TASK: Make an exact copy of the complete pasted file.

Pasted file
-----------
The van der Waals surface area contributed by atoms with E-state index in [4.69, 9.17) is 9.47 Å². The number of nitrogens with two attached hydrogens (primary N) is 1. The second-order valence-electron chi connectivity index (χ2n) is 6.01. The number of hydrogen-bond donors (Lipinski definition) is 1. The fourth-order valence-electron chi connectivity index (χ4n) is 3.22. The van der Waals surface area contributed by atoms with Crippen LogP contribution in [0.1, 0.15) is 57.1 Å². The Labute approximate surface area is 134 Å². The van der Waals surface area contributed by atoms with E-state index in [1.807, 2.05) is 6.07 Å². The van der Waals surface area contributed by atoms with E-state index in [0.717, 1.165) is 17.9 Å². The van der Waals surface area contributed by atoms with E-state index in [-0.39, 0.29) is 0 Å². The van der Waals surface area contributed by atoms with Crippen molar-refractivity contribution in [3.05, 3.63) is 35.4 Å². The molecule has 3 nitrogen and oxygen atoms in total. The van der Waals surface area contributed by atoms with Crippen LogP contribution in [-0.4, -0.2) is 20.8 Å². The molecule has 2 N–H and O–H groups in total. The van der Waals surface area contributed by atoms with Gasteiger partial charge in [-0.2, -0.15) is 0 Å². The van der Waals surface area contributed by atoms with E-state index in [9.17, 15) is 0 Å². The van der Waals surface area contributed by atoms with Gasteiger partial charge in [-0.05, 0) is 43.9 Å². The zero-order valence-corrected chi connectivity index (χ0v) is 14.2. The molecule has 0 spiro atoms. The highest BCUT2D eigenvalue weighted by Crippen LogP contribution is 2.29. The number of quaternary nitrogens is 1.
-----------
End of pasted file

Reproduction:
The van der Waals surface area contributed by atoms with E-state index in [4.69, 9.17) is 9.47 Å². The number of nitrogens with two attached hydrogens (primary N) is 1. The second-order valence-electron chi connectivity index (χ2n) is 6.01. The number of hydrogen-bond donors (Lipinski definition) is 1. The fourth-order valence-electron chi connectivity index (χ4n) is 3.22. The van der Waals surface area contributed by atoms with Crippen LogP contribution in [0.1, 0.15) is 57.1 Å². The Labute approximate surface area is 134 Å². The van der Waals surface area contributed by atoms with E-state index in [1.807, 2.05) is 6.07 Å². The van der Waals surface area contributed by atoms with E-state index in [0.717, 1.165) is 17.9 Å². The van der Waals surface area contributed by atoms with E-state index in [-0.39, 0.29) is 0 Å². The van der Waals surface area contributed by atoms with Crippen molar-refractivity contribution in [3.05, 3.63) is 35.4 Å². The molecule has 3 nitrogen and oxygen atoms in total. The van der Waals surface area contributed by atoms with Crippen LogP contribution in [-0.4, -0.2) is 20.8 Å². The molecule has 2 N–H and O–H groups in total. The van der Waals surface area contributed by atoms with Gasteiger partial charge in [-0.2, -0.15) is 0 Å². The van der Waals surface area contributed by atoms with E-state index in [9.17, 15) is 0 Å². The van der Waals surface area contributed by atoms with Gasteiger partial charge in [-0.05, 0) is 43.9 Å². The zero-order valence-corrected chi connectivity index (χ0v) is 14.2. The molecule has 0 spiro atoms. The highest BCUT2D eigenvalue weighted by Crippen LogP contribution is 2.29. The number of quaternary nitrogens is 1.